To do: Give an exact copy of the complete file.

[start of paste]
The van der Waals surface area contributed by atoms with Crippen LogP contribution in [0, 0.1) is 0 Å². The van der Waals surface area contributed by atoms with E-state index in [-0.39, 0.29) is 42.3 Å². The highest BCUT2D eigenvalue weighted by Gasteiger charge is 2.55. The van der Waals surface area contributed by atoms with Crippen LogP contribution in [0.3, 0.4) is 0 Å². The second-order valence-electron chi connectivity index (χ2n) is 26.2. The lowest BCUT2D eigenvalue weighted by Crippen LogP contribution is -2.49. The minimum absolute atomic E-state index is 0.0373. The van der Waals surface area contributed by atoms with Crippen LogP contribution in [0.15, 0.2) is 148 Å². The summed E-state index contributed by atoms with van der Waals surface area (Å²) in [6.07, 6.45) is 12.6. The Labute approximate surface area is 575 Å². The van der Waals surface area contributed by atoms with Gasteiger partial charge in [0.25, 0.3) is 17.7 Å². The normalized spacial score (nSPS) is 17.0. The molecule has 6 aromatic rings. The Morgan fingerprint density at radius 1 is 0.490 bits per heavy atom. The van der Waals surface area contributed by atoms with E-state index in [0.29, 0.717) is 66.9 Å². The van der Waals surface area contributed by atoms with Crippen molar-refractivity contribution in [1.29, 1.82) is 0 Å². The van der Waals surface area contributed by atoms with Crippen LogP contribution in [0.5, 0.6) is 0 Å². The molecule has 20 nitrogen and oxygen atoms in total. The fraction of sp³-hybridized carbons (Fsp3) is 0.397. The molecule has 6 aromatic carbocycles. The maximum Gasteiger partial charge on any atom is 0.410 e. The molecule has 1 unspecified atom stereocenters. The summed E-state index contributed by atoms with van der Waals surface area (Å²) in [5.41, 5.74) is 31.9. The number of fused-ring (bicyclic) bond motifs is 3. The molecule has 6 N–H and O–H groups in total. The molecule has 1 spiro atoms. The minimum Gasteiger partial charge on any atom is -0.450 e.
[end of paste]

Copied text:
The van der Waals surface area contributed by atoms with Crippen LogP contribution in [0, 0.1) is 0 Å². The van der Waals surface area contributed by atoms with E-state index in [-0.39, 0.29) is 42.3 Å². The highest BCUT2D eigenvalue weighted by Gasteiger charge is 2.55. The van der Waals surface area contributed by atoms with Crippen LogP contribution in [0.3, 0.4) is 0 Å². The second-order valence-electron chi connectivity index (χ2n) is 26.2. The lowest BCUT2D eigenvalue weighted by Crippen LogP contribution is -2.49. The minimum absolute atomic E-state index is 0.0373. The van der Waals surface area contributed by atoms with Crippen LogP contribution in [0.15, 0.2) is 148 Å². The summed E-state index contributed by atoms with van der Waals surface area (Å²) in [6.07, 6.45) is 12.6. The Labute approximate surface area is 575 Å². The van der Waals surface area contributed by atoms with Gasteiger partial charge in [0.25, 0.3) is 17.7 Å². The normalized spacial score (nSPS) is 17.0. The molecule has 6 aromatic rings. The Morgan fingerprint density at radius 1 is 0.490 bits per heavy atom. The van der Waals surface area contributed by atoms with E-state index in [0.29, 0.717) is 66.9 Å². The van der Waals surface area contributed by atoms with Crippen molar-refractivity contribution in [1.29, 1.82) is 0 Å². The van der Waals surface area contributed by atoms with Crippen LogP contribution in [0.5, 0.6) is 0 Å². The molecule has 20 nitrogen and oxygen atoms in total. The fraction of sp³-hybridized carbons (Fsp3) is 0.397. The molecule has 6 aromatic carbocycles. The maximum Gasteiger partial charge on any atom is 0.410 e. The molecule has 1 unspecified atom stereocenters. The summed E-state index contributed by atoms with van der Waals surface area (Å²) in [5.41, 5.74) is 31.9. The number of fused-ring (bicyclic) bond motifs is 3. The molecule has 6 N–H and O–H groups in total. The molecule has 1 spiro atoms. The minimum Gasteiger partial charge on any atom is -0.450 e.